LAST PARTY: Fax Me Wacko Jack Seed (7″, Dishy DISHY 3, 1993)

Last Party - Fax Me Wacko Jack Seed

Dishy Records fell under my indie-pop-record-buying gaze due to their first release being by Hellfire Sermons, whose releases I eagerly hoovered up in the early nineties. As was very much the done thing for me at the time, I continued to buy subsequent releases from the label, and this not only bolstered a growing seven inch record collection but also introduced me to some bands and music I’d never have investigated otherwise. I seem to remember that this Last Party release was something of a coup for Dishy, at least as much as their flyers and whatnot made it seem. It was as if they were some kind of underground legend and it was a Big Deal that some new songs were becoming available. To this day, I still don’t know anything at all about the band beyond the existence of this record, so maybe there’s a whole tranch of enjoyable music out there still to check out. One day, perhaps, one day…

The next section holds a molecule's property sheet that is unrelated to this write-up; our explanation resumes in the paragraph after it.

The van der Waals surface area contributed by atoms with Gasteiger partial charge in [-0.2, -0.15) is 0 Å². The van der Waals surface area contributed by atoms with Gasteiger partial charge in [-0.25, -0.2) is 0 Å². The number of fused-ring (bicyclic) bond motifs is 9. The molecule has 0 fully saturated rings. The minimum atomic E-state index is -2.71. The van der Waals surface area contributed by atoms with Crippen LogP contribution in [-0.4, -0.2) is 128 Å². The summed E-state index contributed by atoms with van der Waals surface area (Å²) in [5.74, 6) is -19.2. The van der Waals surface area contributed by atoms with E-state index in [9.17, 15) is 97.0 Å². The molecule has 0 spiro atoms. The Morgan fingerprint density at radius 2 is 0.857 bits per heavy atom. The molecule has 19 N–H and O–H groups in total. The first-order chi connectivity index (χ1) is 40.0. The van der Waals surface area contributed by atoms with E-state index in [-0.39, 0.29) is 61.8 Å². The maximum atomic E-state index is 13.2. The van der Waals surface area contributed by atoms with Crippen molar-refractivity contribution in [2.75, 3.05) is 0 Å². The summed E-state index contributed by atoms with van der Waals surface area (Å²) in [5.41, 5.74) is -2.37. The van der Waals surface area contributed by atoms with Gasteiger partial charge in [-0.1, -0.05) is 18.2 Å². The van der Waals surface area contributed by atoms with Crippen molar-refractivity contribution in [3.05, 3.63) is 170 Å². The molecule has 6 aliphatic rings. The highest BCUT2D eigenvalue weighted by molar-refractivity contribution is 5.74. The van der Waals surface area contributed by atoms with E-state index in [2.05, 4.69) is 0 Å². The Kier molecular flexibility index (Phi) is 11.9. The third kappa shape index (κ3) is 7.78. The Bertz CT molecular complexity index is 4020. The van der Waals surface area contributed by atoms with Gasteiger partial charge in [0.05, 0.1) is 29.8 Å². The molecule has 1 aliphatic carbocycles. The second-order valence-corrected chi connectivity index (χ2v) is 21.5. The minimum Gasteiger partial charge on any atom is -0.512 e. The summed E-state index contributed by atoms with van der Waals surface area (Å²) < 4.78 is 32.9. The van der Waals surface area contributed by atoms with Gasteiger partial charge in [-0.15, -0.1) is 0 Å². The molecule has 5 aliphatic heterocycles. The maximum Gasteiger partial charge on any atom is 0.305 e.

This record is numbered – it’s number 472 of, if memory serves correctly, 500 copies. The number is handwritten onto a small silver star which is then stuck to the back of the sleeve. That might seem insignificant, but having been involved in the hand-numbering and hand-finishing of even small-run record releases myself, I feel the need to say kudos to whoever at Dishy sat numbering 500 small silver stars and then stuck them onto to 500 record sleeves. These personalisation things always seem like a good idea until you get into the actual work, but hey, once that’s done you realise yes: they were good ideas. Hard work maketh the record, or something.